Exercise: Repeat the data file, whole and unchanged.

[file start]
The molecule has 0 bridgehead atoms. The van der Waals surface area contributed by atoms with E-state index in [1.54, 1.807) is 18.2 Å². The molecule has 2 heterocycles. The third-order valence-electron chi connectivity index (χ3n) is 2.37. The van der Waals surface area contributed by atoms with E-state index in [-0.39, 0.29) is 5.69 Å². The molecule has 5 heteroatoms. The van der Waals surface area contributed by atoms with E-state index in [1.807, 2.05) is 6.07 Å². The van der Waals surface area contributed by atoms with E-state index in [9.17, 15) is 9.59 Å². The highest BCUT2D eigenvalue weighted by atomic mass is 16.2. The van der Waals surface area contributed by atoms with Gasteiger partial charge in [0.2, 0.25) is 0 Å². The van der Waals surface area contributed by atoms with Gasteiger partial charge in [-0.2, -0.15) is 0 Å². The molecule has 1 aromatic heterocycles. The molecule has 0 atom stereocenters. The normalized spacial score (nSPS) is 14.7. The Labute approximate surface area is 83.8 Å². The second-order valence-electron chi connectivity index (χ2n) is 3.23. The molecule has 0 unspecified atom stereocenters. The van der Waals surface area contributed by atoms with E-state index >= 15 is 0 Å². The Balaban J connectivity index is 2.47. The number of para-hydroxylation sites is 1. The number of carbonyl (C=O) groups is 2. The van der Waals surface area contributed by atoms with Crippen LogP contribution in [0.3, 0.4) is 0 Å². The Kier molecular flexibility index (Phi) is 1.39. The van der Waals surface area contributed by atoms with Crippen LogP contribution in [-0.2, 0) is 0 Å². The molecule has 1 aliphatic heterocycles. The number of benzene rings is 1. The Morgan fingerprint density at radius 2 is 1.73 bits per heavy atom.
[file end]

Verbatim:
The molecule has 0 bridgehead atoms. The van der Waals surface area contributed by atoms with E-state index in [1.54, 1.807) is 18.2 Å². The molecule has 2 heterocycles. The third-order valence-electron chi connectivity index (χ3n) is 2.37. The van der Waals surface area contributed by atoms with E-state index in [-0.39, 0.29) is 5.69 Å². The molecule has 5 heteroatoms. The van der Waals surface area contributed by atoms with E-state index in [1.807, 2.05) is 6.07 Å². The van der Waals surface area contributed by atoms with E-state index in [9.17, 15) is 9.59 Å². The highest BCUT2D eigenvalue weighted by atomic mass is 16.2. The van der Waals surface area contributed by atoms with Gasteiger partial charge in [0.2, 0.25) is 0 Å². The van der Waals surface area contributed by atoms with Gasteiger partial charge in [-0.2, -0.15) is 0 Å². The molecule has 1 aromatic heterocycles. The molecule has 0 atom stereocenters. The normalized spacial score (nSPS) is 14.7. The Labute approximate surface area is 83.8 Å². The second-order valence-electron chi connectivity index (χ2n) is 3.23. The molecule has 0 unspecified atom stereocenters. The van der Waals surface area contributed by atoms with E-state index >= 15 is 0 Å². The Balaban J connectivity index is 2.47. The number of para-hydroxylation sites is 1. The number of carbonyl (C=O) groups is 2. The van der Waals surface area contributed by atoms with Crippen LogP contribution in [0.3, 0.4) is 0 Å². The Kier molecular flexibility index (Phi) is 1.39. The van der Waals surface area contributed by atoms with Crippen LogP contribution in [-0.2, 0) is 0 Å². The molecule has 1 aliphatic heterocycles. The number of benzene rings is 1. The Morgan fingerprint density at radius 2 is 1.73 bits per heavy atom.